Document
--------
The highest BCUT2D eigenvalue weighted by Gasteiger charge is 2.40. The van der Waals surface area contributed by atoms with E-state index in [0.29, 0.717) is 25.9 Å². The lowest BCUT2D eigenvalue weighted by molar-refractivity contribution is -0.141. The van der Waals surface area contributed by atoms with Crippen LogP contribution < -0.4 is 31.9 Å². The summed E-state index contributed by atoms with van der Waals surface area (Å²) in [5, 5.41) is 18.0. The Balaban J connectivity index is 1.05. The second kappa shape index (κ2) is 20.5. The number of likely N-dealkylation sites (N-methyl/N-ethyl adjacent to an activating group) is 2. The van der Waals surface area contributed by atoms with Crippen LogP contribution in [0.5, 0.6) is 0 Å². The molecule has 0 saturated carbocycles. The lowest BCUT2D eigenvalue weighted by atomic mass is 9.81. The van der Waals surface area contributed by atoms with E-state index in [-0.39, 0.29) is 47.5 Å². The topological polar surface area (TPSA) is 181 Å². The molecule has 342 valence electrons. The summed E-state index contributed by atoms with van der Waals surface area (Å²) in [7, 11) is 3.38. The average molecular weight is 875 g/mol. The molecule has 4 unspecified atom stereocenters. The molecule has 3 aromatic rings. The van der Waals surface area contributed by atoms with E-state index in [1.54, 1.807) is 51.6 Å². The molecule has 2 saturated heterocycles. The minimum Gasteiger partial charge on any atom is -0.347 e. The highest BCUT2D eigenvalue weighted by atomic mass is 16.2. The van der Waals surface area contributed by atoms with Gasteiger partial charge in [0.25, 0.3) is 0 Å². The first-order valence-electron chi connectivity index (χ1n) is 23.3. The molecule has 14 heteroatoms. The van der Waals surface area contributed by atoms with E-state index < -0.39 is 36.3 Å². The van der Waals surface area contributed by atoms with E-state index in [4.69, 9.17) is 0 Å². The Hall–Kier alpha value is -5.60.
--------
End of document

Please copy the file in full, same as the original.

The highest BCUT2D eigenvalue weighted by Gasteiger charge is 2.40. The van der Waals surface area contributed by atoms with E-state index in [0.29, 0.717) is 25.9 Å². The lowest BCUT2D eigenvalue weighted by molar-refractivity contribution is -0.141. The van der Waals surface area contributed by atoms with Crippen LogP contribution < -0.4 is 31.9 Å². The summed E-state index contributed by atoms with van der Waals surface area (Å²) in [5, 5.41) is 18.0. The Balaban J connectivity index is 1.05. The second kappa shape index (κ2) is 20.5. The number of likely N-dealkylation sites (N-methyl/N-ethyl adjacent to an activating group) is 2. The van der Waals surface area contributed by atoms with Crippen LogP contribution in [0.5, 0.6) is 0 Å². The molecule has 0 saturated carbocycles. The lowest BCUT2D eigenvalue weighted by atomic mass is 9.81. The van der Waals surface area contributed by atoms with E-state index in [-0.39, 0.29) is 47.5 Å². The topological polar surface area (TPSA) is 181 Å². The molecule has 342 valence electrons. The summed E-state index contributed by atoms with van der Waals surface area (Å²) in [7, 11) is 3.38. The average molecular weight is 875 g/mol. The molecule has 4 unspecified atom stereocenters. The molecule has 3 aromatic rings. The van der Waals surface area contributed by atoms with E-state index in [1.54, 1.807) is 51.6 Å². The molecule has 2 saturated heterocycles. The minimum Gasteiger partial charge on any atom is -0.347 e. The highest BCUT2D eigenvalue weighted by atomic mass is 16.2. The van der Waals surface area contributed by atoms with Gasteiger partial charge in [0.25, 0.3) is 0 Å². The first-order valence-electron chi connectivity index (χ1n) is 23.3. The molecule has 14 heteroatoms. The van der Waals surface area contributed by atoms with E-state index < -0.39 is 36.3 Å². The van der Waals surface area contributed by atoms with E-state index in [4.69, 9.17) is 0 Å². The Hall–Kier alpha value is -5.60.